The first enzymes that your body produces are in your mouth. This enzyme, called amylase, helps in the digestion of carbohydrates. It is important to chew your food well so that the saliva and amylase in your mouth can mix well with the food that you eat to begin the digestion process. People who eat too quickly send incompletely digested food to other carbohydrate digesting enzymes lower in the digestive tract, leading to gas and discomfort after meals.

Enzymes tend to be specific for the type of food they are meant to digest (break down). They work much like a lock-and-key mechanism, where a certain type of food (protein, fat or carbohydrate) is shaped a certain way, and the enzyme has a complimentary shape on it. This catalyzes (speeds up) a chemical reaction in your body, allowing you to extract the energy from the food you eat and use the bits of the broken down food to build the body parts you need.

Different enzymes play different roles throughout your digestive tract. Some are in the stomach, where much of the protein is digested. Some are in the small intestine, where much of the fat is digested. In your large intestine, where water is re-absorbed, there are happy little friendly micro gardens who help to break down the complex carbohydrates that are not already digested, like those often found in beans and cabbage.

Most people have a complete compliment of all the enzymes they need to provide everything they require to be healthy (note the exception of essential fatty acids and essential amino acids). However, some people are missing certain enzymes, either by inheritance or by chance genetic mutation. These people must be put on special diets to avoid certain foods (or include certain foods) to be healthy. This shows how critical enzymes are to our every day health.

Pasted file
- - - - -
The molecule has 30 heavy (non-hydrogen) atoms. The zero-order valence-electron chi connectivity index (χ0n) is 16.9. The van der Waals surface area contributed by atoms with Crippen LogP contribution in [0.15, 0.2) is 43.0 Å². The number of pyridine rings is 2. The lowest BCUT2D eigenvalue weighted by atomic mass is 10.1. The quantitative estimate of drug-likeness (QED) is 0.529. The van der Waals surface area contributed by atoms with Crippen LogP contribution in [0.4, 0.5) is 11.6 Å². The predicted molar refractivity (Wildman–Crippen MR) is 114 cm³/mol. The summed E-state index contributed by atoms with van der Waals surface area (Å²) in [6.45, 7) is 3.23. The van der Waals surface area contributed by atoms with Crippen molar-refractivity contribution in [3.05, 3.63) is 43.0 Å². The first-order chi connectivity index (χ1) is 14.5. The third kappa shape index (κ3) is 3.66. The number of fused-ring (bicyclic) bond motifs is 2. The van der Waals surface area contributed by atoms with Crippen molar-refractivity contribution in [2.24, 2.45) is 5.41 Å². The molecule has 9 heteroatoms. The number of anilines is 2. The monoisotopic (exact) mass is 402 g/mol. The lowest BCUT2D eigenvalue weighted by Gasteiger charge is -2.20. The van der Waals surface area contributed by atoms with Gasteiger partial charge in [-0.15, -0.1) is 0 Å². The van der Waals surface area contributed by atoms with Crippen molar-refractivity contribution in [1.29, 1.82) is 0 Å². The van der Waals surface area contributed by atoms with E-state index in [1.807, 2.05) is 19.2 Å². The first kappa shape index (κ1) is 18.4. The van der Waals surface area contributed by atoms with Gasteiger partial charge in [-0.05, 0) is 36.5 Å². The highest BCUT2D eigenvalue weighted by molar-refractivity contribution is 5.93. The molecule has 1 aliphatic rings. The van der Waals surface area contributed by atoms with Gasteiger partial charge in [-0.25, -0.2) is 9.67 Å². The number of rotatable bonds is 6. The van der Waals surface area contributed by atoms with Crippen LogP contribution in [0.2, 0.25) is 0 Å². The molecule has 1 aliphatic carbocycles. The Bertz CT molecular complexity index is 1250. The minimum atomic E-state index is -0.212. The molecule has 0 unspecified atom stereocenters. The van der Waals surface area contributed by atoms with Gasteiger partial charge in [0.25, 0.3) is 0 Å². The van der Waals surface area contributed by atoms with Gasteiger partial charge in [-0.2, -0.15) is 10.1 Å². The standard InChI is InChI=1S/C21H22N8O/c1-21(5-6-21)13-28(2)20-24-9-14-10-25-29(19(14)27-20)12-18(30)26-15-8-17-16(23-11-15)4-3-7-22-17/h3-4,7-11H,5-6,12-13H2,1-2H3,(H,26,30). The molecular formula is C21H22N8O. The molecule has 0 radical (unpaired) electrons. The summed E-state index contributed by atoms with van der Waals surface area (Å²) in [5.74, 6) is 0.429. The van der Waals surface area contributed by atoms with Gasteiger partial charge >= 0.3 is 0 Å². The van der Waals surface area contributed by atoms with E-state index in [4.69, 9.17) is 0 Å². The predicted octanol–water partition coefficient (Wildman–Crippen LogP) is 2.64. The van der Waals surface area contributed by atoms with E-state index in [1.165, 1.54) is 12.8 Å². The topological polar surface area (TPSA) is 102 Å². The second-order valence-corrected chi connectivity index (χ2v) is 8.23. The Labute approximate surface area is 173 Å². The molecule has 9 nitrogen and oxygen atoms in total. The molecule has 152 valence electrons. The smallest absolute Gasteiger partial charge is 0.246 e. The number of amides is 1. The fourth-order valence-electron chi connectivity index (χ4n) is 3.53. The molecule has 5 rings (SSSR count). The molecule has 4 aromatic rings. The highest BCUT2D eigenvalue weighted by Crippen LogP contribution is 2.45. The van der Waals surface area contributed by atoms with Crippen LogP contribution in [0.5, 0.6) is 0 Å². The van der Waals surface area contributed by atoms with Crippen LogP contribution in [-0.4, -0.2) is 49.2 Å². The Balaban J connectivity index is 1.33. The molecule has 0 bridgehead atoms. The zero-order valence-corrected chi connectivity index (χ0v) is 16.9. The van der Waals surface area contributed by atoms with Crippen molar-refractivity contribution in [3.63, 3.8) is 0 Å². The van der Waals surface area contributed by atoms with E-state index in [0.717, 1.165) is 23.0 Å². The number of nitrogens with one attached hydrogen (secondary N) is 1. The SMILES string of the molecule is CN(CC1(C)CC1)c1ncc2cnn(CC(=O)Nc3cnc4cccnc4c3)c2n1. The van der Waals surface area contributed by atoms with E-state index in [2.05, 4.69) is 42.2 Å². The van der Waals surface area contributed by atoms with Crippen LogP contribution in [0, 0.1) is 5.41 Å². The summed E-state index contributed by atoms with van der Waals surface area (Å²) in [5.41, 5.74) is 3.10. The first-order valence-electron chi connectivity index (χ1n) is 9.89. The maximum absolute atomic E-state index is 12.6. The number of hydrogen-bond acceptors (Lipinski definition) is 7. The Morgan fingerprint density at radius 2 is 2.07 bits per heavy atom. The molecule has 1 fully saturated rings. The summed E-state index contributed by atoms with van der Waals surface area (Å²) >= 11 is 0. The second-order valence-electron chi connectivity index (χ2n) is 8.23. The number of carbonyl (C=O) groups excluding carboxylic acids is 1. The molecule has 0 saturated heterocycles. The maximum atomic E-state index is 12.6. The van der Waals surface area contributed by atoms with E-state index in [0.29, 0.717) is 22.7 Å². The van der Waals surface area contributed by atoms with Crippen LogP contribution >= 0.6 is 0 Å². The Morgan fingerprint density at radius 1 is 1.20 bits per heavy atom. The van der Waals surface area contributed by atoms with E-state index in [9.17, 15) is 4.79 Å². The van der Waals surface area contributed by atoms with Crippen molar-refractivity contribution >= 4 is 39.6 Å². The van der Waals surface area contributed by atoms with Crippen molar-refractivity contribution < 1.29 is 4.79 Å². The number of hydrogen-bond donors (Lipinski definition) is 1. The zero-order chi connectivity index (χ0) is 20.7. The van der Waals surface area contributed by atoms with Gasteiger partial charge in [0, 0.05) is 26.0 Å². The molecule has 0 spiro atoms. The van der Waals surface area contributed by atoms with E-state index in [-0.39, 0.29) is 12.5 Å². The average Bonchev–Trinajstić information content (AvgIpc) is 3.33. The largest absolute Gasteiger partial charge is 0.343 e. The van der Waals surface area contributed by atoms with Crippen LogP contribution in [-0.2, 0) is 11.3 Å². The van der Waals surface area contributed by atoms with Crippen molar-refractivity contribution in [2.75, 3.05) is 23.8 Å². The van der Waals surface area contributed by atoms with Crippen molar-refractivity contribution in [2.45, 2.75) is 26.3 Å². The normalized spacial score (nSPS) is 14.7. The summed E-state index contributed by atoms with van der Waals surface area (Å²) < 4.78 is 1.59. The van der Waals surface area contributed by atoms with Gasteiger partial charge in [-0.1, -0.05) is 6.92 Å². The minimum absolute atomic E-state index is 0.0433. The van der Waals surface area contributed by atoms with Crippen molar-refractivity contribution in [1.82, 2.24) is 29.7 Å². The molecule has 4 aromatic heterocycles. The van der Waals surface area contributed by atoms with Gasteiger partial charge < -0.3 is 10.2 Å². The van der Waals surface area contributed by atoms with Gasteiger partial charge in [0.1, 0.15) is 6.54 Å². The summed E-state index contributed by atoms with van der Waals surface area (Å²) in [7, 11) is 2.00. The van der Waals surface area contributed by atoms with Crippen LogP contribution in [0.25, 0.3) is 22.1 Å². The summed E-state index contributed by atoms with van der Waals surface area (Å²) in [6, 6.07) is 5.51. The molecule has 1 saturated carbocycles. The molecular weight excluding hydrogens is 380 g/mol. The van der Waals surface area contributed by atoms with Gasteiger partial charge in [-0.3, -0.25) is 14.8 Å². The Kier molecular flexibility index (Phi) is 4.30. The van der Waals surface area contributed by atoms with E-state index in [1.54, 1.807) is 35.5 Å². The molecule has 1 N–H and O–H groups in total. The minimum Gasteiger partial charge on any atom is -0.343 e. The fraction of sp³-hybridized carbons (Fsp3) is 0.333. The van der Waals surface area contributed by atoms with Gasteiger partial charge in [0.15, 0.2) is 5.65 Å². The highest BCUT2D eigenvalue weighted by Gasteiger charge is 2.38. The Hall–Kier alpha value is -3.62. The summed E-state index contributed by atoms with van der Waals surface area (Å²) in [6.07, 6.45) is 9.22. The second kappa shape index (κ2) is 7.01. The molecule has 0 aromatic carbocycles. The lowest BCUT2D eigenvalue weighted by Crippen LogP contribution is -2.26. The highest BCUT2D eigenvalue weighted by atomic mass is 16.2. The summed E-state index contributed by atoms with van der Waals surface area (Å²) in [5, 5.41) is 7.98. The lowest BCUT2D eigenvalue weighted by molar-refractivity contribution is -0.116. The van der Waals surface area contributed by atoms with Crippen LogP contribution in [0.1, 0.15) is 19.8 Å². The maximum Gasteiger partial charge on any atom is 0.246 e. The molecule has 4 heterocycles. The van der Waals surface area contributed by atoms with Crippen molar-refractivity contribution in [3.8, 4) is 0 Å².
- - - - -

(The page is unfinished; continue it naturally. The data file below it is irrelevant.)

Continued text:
Another group of people who must be on special diets due to altered enzymes are those who have had surgery to some part of their digestive tract. Anyone who has had bariatric surgery knows that certain vitamins must be injected after surgery because they can no longer be extracted from their food through digestion.

Enzyme production increases in your body naturally when you are hungry, or when you smell something good, or around your normal eating time, or when something that normally stimulates you to eat happens (remember Pavlov's dogs?). Start eating, and enzyme production steps up as your body detects what sort of food you're eating. Drink too much while you're eating, and you will dilute the enzymes in your system and interfere with digestion; some people advise not to drink while you're eating. I say, drink in moderation and try to stay naturally hydrated (and don't eat bad cooking).

If you eat a balanced diet, and you have no genetic reason not to, your body will produce all the enzymes you need to stay healthy and give your body everything it needs.

As always, should you have any questions, please ask.


Dr. P.

21 March 2011

Affordable Health Care May be In Our Lifetime